The Russian State Darwin Museum collected elite cacti of unusual form and colour. The Star-Cacti exhibition presents 200 thorny plants from collections of members of the Society on the Study of Cacti and Other Succulents (ROIKS).
The Society opened its regular exposition at the State Darwin Museum to commemorate ROIKS acting member, professor Nikolai Belashov.
A few families of plants can boast such a variety of forms and colours, like cacti, the State Darwin Museum officials told RIA Novosti. This is the merit of selectionists. They have been attracted by these strangers from Central America, which look uncomely at first sight. However, cacti won hearts of exotic lovers in Europe and became the subject of passion of many collectors.
The heroes of the current exhibition at the Darwin Museum are called astrophytums ('aster' means 'star' in Latin). This group of cacti is notable for the astonishing texture of proportional stems. If you look at the plants from above, they resemble radial stars in the black tropical sky. In addition, there is a 'sea' version of the 'star name'. Botanist Galeotti, who was the first to describe astrophytum in 1837, compared his discovery to a starfish.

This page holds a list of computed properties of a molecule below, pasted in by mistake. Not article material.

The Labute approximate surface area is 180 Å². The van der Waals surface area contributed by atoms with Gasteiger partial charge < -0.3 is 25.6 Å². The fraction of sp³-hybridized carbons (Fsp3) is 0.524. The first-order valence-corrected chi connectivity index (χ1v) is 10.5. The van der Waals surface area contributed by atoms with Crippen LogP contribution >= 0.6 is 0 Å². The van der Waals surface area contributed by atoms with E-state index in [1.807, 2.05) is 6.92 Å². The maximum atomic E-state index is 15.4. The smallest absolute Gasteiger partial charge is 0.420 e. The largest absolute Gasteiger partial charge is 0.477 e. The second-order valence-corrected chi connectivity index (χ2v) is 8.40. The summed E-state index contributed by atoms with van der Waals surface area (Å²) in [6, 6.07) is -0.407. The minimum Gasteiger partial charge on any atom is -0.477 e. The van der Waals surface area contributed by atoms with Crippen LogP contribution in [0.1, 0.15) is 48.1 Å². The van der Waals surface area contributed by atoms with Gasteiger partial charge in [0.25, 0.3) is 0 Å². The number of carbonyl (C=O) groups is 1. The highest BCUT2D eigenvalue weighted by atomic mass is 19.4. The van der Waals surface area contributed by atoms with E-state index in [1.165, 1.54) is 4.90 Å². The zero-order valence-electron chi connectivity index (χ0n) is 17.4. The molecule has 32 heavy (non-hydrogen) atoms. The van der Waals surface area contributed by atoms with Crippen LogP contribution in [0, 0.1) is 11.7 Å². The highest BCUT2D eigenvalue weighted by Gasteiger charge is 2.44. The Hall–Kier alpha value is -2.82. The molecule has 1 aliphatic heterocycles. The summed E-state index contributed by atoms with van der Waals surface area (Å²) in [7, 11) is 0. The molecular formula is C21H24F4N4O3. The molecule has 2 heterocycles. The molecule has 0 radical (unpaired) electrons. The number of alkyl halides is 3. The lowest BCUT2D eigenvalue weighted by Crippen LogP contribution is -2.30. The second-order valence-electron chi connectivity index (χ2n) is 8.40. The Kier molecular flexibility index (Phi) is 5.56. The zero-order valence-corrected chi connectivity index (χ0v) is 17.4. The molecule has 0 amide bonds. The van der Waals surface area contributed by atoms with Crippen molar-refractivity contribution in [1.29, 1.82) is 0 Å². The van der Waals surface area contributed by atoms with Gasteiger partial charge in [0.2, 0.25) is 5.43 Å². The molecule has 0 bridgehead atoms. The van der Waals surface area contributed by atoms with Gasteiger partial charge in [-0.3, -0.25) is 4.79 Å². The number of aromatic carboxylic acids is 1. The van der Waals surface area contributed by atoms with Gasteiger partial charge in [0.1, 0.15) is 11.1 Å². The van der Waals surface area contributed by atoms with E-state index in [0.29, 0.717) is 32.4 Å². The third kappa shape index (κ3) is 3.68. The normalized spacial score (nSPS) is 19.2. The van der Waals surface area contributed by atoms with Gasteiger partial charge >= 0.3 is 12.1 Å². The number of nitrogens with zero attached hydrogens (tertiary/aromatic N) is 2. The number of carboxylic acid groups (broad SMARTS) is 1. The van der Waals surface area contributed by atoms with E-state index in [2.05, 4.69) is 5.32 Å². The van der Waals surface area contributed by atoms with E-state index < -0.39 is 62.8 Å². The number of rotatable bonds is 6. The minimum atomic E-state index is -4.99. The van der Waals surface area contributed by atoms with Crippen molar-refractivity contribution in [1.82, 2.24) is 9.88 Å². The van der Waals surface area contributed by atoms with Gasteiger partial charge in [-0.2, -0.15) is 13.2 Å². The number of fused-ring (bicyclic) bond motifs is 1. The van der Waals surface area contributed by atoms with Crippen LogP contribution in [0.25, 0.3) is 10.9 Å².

Astrophytums come from Mexico's East, the State Darwin Museum officials said. They differ from other cacti not only by proportionality, but also by specific coating (specks) on the epidermis. As a rule, white specks create unusual all-over or tenuous patterns on stems.
Such rare beauty explains Latin names of astrophytums - Astrophytum ornatum ('decorated') or Astrophytum myriostrigma ("with thousand specks'). All in all, there are five species of astrophytums, each boasting great variety of forms and colours. All this splendour is represented at the exhibition.
However, the cacti, grown by Moscow collectors, are not so high, as those, which grow in Mexico and reach the height of 1.5 metres.
By the way, a cactus is a common plant in Mexico, the State Darwin Museum officials said. Sometimes it is the only source of life in Mexican deserts. The thorny wonder gives protection and food to animals and birds, nesting in its 'crown', and buildings materials, fuel and food to people. They eat raw, boiled and dried cacti, and bake, pickle and tin them. Cacti are used to cook syrup, pastila, treacle and wine. Indians used cactus seeds to make flour and to cure fractures and heart troubles.